Home Life Making space for balance
Lindsay Fiorito with her family
Lindsay Fiorito with her partner, Jesse, and son, JB.

Making space for balance

My MS diagnosis meant creating a new authentic version of myself.

by Lindsay Fiorito

In 2023, eight years after my multiple sclerosis diagnosis, I started a new journey of choosing me. I gave up a career and lifestyle that were meant for a past version of myself as I begin to process and authentically live for the me that I am today.

I now stay at home, but I’m not a stay-at-home mom. I’m a mom who spends most days managing my functional needs, focused on awareness, acceptance and adjustment to my new normal. I feel guilt, sadness and anger for what I wish I was doing instead, but I’m overdue to face my reality.

Life transitions
I hope to honor my needs as I continue to process my first disease activity since my RRMS diagnosis. The relapses came immediately before and after my son’s birth in 2020, and I’ve struggled to balance two major life transitions simultaneously, along with a global pandemic.

My vision of myself as a working mom who juggled it all despite my MS was coming at the expense of my health, well-being and quality of life. I pushed through and neglected myself and quality moments with my family, consumed by confusion, frustration and grief.

Balance was a struggle, and my fatigue, pain and discomfort were debilitating. For over two years, I spent most of my free time recovering from the work week, missing many precious moments with my son, JB, in the first years of his life.

My overdue resignation
Rehabilitation during a medical leave from my corporate marketing job in 2021 allowed me to discover some much-needed relief and comfort. When my leave ended suddenly, I was forced back into a life made for a past version of myself.

Before and after my leave, I attempted different accommodations to balance my needs, even switching companies and job levels, but nothing made enough of a difference. So, my partner, Jesse, and I began to prepare for what felt inevitable: my resignation from a part of my life I had tried so hard to make work.

At the end of 2022, as JB’s second birthday neared, he said to me, “I’m sad…Mommy’s sick” with a look that crushed me. I felt overwhelming regret for how long it had taken me to accept my truth and prioritize what mattered most.

While Mommy being sick will always be part of our life, I now see a choice in the way I live and how I spend my time and energy. Though giving up my income comes with major implications, it wasn’t much of an option, and I’m grateful for Jesse’s support as I balance my guilt with appreciation.

Acceptance over misery
It’s only been a short period, but I’m relieved to have the space to live at my own pace. Eliminating the unnecessary workday stress, schedule constraints and immobility is lifting the deeply draining fog I’ve been living under.

I don’t have it figured out but I’m finding peace and more meaning in my time with and for my family. I now see life as a decision within my control: I can be miserable thinking about who I wish I was or choose to accept my reality and find my joy. I will always have my challenging days, but I’m learning how to make small, noticeable differences that allow for quality.

Most of what I’ve learned is important, with or without MS, and while I wish I’d known it all earlier, the truth is that I’m not sure I would have been ready to make these changes.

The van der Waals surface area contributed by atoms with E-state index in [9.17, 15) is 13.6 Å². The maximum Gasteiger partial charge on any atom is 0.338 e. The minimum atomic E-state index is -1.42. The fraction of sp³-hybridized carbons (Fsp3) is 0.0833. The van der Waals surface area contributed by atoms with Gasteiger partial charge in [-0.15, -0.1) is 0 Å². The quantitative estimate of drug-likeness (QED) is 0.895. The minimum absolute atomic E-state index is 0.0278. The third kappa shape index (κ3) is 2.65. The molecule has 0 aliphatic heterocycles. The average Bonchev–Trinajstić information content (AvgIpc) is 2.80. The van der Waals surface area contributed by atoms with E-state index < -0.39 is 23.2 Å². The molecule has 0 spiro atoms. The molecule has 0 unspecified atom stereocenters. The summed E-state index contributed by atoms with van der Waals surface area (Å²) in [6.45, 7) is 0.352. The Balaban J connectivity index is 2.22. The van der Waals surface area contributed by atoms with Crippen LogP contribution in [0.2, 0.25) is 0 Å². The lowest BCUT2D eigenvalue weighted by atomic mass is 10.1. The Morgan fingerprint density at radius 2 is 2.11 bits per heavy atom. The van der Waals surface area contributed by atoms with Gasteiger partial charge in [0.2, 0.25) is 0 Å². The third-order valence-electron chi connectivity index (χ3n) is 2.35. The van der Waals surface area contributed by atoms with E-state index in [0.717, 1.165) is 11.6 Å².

A crash course in balance
There’s no such thing as enough time or an easy day, and balance has become critical. With unpredictable mental and physical needs and energy levels, pushing through has become my normal.

On this bumpy journey to meet the new me, I’m trying on a mindset of gratitude as I honor my reality and adjust my expectations to accommodate my wants and needs. I hold space in the same moment for both what is wrong and right, while recognizing that grief and anger can coexist with acceptance and joy.

My heaviness feels lighter as I choose to see both sides. It’s not about discounting my difficulties or a toxically positive mindset, but about honoring the powerful connection between mind and body. We all deserve a chance to experience both the pain and the pleasure and accepting that balance is powerful.

Finding my power and taking control
I’m shifting away from my default of autopilot as I begin to live more consciously and intentionally.

I’ve found ways to control what’s in my power by lightening my mental and physical loads as much as possible and guarding my time and energy as precious resources. I consider my limits as I plan and adjust for everyday tasks, question priorities and ignore unnecessary expectations. I’m creating space for new priorities with longer-term benefits, like building my stamina with slow and steady exercise to support my physical fitness and mental clarity.

While I don’t feel fully in control, I’m finding power in honoring myself for doing my best in the life that I have. I notice the way I treat myself and try to show the same compassion that I would for a friend. As I learn to trust and love myself, I surround myself with moments that support my journey, finding safety and comfort in the slow and simple.

My present moment
I can’t get back the time I missed in my first two years with JB, but it makes me happy to know I’m setting the best example by honoring my own needs and treating myself with respect.

I don’t know what my professional future holds, but that’s a thought for later. For now, I’ll focus on being grateful for the abundance of a new type of quality time that brings me peace and joy.

Lindsay Fiorito lives in Massachusetts with her partner, Jesse, and their son, JB. She appreciates her simple everyday moments like morning stretches, mindful neighborhood walks and family snuggles.